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Review – A Greasy Spoon – Royal Court Theatre, Liverpool

IT’S always good to see the Royal Court mixing things up a little by presenting work from different authors and by putting together casts that include a blend of familiar and unfamiliar faces. A Greasy Spoon is Alice Bunker-Whitney’s writing debut for the Court, and it began life when she was taking part in the Everyman Playhouse playwright’s programme. Developed here into a full length two act play, it clearly makes a strong effort at blending Bunker-Whitney’s voice with the Royal Court’s house style of comedy – something that it achieves with a mixed degree of success.

The premise is straightforward enough: Mandy and Shannon, co-workers at the popular greasy spoon caff Scrantastic, have murdered their boss (as you do) and somehow they have to find a way to dispose of the body. You’d think that a closed sign on the door would give them some breathing space, but a long line of persistent customers and deliveries keep stopping them in their bloodstained tracks.

It is the stuff of classic theatrical farce, and relies very heavily on a sequence of set pieces of physical comedy that build one on top of another, demanding great timing from the cast. Fortunately they rise to the occasion with splendid precision, ensuring that every sight-gag lands squarely where it is intended. Lindzi Germain and Hayley Sheen as Mandy and Shannon are a great double-act, with their familiarity from previous shows paying off in their obvious rapport. They are joined on stage for most of the show’s 2 hours by Anthony Gough, who plays a visually impaired badge seller, and whose constant presence in the room as a corpse is wielded about makes for some of the cleverest and most thought-provoking dialogue. Jay Johnson provides some real jeopardy for the fraught Mandy and Shannon, as a neurotic builder who walks in on the scene with an axe to grind with The Boss. Johnson makes maximum mileage of the physicality of his role, and it’s hard not to be put in mind of Royal Court veteran Andrew Schofield when looking at the way he uses almost motionless facial and bodily gestures. He is comedy gold.

Meanwhile Adam McCoy is given a string of characterisations to pull off, from a persistent customer who is so desperate for his skinny latte that he’s prepared to drink it through the letterbox with a straw, to the police officer who finally arrives on the increasingly slapstick scene. In some cases McCoy has to deliver his lines through a window, and there are times where he seems almost to bi-locate on the stage, being shoved into a cupboard one moment only to reappear in a different costume moments later on another part of the stage. It’s a feat of physicality to be sure, but his vocal work in giving life to all his characters is priceless.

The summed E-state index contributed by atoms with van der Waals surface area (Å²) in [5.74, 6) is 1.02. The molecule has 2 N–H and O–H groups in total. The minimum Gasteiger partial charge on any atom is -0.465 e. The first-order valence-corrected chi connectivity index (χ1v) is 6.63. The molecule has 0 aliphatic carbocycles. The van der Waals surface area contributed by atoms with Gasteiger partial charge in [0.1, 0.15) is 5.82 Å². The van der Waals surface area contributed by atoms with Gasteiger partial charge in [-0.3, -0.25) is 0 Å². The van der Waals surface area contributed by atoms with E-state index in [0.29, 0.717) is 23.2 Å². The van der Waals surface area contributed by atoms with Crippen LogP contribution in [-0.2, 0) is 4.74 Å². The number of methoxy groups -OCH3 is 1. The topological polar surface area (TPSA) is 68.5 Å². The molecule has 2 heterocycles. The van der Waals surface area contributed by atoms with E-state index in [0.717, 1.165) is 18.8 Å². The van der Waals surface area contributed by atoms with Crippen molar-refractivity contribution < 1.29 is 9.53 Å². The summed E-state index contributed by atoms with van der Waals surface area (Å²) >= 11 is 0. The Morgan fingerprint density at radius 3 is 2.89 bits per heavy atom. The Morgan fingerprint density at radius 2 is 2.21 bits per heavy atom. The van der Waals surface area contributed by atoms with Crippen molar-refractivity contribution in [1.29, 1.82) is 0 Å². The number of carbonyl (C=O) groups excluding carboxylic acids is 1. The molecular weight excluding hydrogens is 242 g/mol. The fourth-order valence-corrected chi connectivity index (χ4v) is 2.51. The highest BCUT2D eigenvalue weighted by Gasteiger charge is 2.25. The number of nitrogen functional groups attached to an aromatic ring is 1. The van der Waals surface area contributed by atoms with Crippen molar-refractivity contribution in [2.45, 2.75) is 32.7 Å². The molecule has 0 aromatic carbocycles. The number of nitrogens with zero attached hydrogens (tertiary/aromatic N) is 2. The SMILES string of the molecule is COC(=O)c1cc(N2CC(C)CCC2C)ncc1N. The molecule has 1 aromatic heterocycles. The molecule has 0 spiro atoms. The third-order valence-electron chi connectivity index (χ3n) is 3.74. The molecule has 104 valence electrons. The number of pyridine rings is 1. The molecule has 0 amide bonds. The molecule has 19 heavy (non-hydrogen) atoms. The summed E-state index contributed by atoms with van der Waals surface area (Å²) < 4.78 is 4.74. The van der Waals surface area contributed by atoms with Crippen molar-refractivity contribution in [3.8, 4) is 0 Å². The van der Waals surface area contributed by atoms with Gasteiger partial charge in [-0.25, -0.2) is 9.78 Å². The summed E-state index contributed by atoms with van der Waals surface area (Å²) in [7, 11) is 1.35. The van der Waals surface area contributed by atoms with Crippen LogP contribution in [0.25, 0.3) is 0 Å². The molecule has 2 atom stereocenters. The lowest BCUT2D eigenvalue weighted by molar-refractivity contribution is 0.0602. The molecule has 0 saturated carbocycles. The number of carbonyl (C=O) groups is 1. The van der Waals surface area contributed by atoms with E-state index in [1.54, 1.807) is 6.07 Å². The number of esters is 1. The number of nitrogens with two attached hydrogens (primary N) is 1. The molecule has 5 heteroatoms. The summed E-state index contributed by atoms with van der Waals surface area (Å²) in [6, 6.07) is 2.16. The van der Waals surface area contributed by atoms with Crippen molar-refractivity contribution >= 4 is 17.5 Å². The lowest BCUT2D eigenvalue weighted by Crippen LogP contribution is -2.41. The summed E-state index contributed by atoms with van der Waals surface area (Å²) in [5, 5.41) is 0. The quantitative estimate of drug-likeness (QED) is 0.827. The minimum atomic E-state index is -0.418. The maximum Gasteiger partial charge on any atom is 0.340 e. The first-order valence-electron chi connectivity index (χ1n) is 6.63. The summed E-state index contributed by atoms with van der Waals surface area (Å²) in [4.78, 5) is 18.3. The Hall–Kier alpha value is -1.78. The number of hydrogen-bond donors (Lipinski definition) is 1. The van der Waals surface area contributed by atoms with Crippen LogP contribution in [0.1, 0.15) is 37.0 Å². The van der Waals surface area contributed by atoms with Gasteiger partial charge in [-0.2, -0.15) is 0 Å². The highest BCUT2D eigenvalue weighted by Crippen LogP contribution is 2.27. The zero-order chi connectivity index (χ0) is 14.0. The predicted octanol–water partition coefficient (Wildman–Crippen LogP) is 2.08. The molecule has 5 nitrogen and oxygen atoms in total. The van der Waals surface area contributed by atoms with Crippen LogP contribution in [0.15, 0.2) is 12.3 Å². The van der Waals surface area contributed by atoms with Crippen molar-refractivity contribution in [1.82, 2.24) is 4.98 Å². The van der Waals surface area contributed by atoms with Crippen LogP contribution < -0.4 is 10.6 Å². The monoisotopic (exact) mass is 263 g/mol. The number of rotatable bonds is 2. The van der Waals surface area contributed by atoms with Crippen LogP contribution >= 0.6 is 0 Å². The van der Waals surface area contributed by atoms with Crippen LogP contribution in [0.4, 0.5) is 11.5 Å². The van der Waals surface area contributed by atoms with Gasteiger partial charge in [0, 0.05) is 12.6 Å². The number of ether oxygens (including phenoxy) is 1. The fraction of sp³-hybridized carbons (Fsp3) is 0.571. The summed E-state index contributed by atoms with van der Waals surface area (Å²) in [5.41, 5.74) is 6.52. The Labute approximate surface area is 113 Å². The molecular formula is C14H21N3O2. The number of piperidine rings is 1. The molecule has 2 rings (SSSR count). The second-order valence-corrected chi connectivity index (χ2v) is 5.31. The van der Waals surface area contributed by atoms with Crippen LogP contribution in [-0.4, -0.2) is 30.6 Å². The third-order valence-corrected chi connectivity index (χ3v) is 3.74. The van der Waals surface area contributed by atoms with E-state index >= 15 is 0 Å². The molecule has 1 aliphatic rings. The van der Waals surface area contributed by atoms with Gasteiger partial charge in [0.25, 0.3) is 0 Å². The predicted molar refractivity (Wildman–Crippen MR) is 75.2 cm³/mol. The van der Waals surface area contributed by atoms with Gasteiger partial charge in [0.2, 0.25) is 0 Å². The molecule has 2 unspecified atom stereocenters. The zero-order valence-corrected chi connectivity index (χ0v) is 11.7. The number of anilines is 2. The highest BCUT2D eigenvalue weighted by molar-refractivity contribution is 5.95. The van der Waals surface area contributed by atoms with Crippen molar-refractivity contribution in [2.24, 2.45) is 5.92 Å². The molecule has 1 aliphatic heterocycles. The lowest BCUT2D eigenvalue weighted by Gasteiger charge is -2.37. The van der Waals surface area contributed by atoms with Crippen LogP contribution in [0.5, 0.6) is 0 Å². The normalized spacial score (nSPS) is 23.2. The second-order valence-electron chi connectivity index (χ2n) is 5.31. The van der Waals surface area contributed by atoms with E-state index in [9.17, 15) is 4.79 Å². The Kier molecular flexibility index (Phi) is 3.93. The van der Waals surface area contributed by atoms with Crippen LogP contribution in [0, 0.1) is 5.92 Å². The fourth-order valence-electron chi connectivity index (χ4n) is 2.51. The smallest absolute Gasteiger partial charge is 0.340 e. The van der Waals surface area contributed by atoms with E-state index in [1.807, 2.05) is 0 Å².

Most actors’ greatest fear is corpsing on stage, but Ben Philips is more or less obliged to endure it nightly, as he literally embodies the lifeless Boss who appears dead on cue from the moment the curtain rises. Despite his understandable lack of dialogue he plays a great part, and the show simply would not be a fraction as funny if a live actor weren’t used for this.

All this plays out in designer Alfie Heywood’s splendidly detailed caff, which has enough doors, windows, cupboards and other hiding places to more than satisfy the needs of the one-set farce. Francesca Goodridge directs with swift precision, keeping everything motoring along so that the time flies by but, despite all the combined efforts onstage, the frenetic comedy fails to translate into the sort of laughter you might expect. In some ways the piece may have hit its target more squarely if it had aimed a little further away from the familiar Court style rather than trying to emulate it. As it is it’s a play that knows what it wants to say but is struggling to find its voice, and it appears to leave parts of the audience rather nonplussed, although certainly not for want of trying.

Star rating: 3½ stars

Review by Nigel Smith

Greasy Spoon runs until Saturday 26th August 2023.

Tickets start at £15 and stalls tickets are available with a meal (served at your table before the show) for an extra £14. The show is recommended for ages 16+.

Tickets are available online at www.liverpoolsroyalcourt.com or you can ring the box office on 0151 709 4321

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